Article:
Sunday, March 8, 2020

Lina Allemano - Glimmer Glammer - Solo Trumpet (Lumo Records, 2020) ****½

By Stef

Canadian trumpeter Lina Allemano's first solo album was long awaited. At first listen, I was surprised and then I wasn't. To start with the latter: her music is inherently playful, full of the joy of creation, with rhythmic patterns and phrases on the first track inviting her to play around with, expanding them, as if she were a one man orchestra. There are moments of fun and humour, but also of deep emotions and technical bravura. And that's only the first track. It's no surprise because it's an obvious continuation of her ensemble work: a strong discipline in tone and structure with a wonderful balance between lyricism and abstraction.

The second track, "Clamour", offers a kind of internal dialogue, a strange creation of muffled multiphonics, dark growls leading to a self-generated response. She revels in this strange world, keeping its intensity till the end, focused despite the obvious changes.

So why was I suprised too? Because the solo setting allows her to go much further and deeper than on her ensemble work. "Shimmer" is a good example of this. The atmosphere is inherently sad, and her trumpet's crystal clear deep tones suddenly and unexpectedly get a reflection of multi-layered raspy undertones. It's a short piece, but very effective. On the title track she explores the nature of sound even more, with plosives, short percussive bursts, scrapings, whispers and toned notes. It's an exercise in explorative little surprises, in an effort to let the instrument speak for itself, allowing it to demonstrate what else it has to offer than the expected sounds.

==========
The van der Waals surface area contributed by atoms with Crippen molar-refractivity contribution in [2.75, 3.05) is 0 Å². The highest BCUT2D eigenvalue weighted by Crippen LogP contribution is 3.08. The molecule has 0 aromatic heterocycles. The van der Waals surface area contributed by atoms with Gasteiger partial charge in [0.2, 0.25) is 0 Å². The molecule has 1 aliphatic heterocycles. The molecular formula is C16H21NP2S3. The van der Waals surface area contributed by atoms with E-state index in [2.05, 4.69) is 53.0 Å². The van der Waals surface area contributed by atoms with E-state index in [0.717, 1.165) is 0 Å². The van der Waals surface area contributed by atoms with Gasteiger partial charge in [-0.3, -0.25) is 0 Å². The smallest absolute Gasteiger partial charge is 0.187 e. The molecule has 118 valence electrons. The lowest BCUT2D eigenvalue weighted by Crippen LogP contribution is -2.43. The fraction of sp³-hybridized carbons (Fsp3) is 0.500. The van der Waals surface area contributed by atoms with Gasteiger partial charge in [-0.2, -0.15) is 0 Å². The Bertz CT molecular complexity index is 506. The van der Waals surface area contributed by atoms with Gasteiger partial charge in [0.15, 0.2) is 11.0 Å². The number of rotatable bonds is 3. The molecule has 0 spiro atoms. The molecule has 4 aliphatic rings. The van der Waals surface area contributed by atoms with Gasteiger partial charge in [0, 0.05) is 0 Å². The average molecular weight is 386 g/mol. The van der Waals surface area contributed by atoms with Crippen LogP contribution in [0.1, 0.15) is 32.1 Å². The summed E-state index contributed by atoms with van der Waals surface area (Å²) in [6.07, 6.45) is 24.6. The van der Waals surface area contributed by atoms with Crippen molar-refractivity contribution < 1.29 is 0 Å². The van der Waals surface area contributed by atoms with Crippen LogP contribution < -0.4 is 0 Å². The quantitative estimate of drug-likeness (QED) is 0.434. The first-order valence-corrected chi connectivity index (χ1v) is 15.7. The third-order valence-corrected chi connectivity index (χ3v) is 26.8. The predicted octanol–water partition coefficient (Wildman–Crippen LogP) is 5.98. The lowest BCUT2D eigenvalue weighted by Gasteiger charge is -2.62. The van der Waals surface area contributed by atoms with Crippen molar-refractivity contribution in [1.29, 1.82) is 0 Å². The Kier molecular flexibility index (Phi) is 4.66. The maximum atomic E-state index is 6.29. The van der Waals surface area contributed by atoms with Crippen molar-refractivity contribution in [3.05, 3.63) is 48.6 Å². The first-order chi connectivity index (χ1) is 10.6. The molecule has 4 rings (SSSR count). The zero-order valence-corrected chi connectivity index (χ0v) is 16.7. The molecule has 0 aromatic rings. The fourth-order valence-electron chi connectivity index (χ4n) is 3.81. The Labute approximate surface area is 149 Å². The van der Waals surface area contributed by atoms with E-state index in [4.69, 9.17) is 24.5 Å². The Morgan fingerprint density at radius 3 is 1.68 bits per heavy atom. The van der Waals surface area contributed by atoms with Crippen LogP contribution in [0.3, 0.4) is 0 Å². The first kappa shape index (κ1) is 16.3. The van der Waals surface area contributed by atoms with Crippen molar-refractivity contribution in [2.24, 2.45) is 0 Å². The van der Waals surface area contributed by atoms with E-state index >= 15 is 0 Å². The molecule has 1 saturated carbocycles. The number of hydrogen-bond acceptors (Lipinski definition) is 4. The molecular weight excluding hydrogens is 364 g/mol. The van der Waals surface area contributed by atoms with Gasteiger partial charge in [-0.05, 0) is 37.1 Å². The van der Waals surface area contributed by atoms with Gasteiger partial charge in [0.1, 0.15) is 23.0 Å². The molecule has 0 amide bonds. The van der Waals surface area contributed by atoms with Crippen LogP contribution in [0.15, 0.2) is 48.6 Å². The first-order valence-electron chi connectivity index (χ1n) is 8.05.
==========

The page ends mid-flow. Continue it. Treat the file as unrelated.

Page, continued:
The long last track is almost an instant standard, a modern gospel song with a warm tone and theme that suddenly starts to coil around itself, offering the theme's sonic mirror image, muted puffing and dark whispers, that suddenly evolve into human whistles, so intimate and near. A strange and very unique development.

Allemano enjoys her instrument, its tone and possibilities. Performing solo seems to offer her freedom, which she turns into a tight and focused and disciplined and varied listening experience.

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